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Surg Infect (Larchmt). 2006 Apr;7(2):123-35.

Effect of aspiration pneumonia-induced sepsis on post-burn cardiac inflammation and function in mice.

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  • 1Department of Surgery, The University of Texas Southwestern Medical Center, Dallas, Texas 75390, USA.



Numerous studies have found that burn injury alters immune function, predisposing the subject to infectious complications. We developed a mouse model of burn injury complicated by either gram-positive or gram-negative infection and hypothesized that post-burn infection would exacerbate the myocardial cytokine responses and contractile dysfunction characteristic of either sepsis alone or burn alone.


Adult C57 BL6 mice were given burn injury over 40% of the total body surface area and conventional fluid resuscitation (lactated Ringer's solution, 4 mL/kg/% burn) followed on day 7 by intratracheal administration of 1 x 10(5) cfu of either Streptococcus pneumoniae or Klebsiella pneumoniae or saline. Mice received fluid resuscitation (2 mL of lactated Ringer's intraperitoneally) again after bacterial challenge. Cardiomyocyte cytokine secretion and the contractile function of isolated hearts (Langendorff perfusion) were examined in vitro 24 h after bacterial challenge.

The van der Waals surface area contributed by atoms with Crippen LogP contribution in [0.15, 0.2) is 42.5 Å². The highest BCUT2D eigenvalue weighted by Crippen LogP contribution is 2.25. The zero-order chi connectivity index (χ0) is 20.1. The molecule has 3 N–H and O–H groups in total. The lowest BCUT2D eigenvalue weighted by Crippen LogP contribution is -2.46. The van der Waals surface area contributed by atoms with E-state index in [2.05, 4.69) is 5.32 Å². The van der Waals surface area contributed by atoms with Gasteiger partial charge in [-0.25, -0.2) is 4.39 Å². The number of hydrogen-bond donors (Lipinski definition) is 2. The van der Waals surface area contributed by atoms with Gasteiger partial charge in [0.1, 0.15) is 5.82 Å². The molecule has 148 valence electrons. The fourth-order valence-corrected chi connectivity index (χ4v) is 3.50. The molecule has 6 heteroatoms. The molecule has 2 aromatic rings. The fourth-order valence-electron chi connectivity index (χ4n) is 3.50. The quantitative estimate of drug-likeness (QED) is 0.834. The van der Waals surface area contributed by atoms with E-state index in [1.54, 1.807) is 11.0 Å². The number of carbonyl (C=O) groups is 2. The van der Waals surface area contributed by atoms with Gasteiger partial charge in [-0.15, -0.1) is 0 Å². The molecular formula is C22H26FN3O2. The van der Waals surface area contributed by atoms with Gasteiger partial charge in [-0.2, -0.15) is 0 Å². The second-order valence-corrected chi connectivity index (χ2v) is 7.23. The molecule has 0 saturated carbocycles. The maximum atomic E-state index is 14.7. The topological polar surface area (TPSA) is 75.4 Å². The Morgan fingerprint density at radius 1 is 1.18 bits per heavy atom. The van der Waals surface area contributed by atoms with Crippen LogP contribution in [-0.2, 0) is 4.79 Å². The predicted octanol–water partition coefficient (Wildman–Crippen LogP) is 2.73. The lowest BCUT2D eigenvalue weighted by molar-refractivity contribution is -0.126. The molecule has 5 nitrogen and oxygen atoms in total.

Infectious challenge seven days after burn injury exaggerated the inflammatory cytokine responses over those observed with either burn alone or gram-positive or gram-negative infection alone (tumor necrosis factor-alpha: sham, 72 +/- 9 pg/mL; burn alone, 176 +/- 6 pg/mL, Klebsiella pneumoniae alone, 337 +/- 8 pg/mL; Streptococcus pneumoniae alone, 184 +/- 2 pg/mL; burn + Klebsiella, 476 +/- 14 pg/mL; burn + Streptococcus, 351 +/- 6 pg/mL). Myocardial contractile depression was evident in the burn alone, infection alone, and burn plus infection groups, regardless of the organism selected to produce pneumonia-related sepsis.


Gram-negative or gram-positive infection exacerbated the myocardial inflammation seen with burn alone or infection alone. The availability of a mouse model of burn injury complicated by pneumonia-related sepsis will allow use of genetically engineered mice to examine further the mechanisms by which burn injury increases susceptibility to infection.

[PubMed - indexed for MEDLINE]
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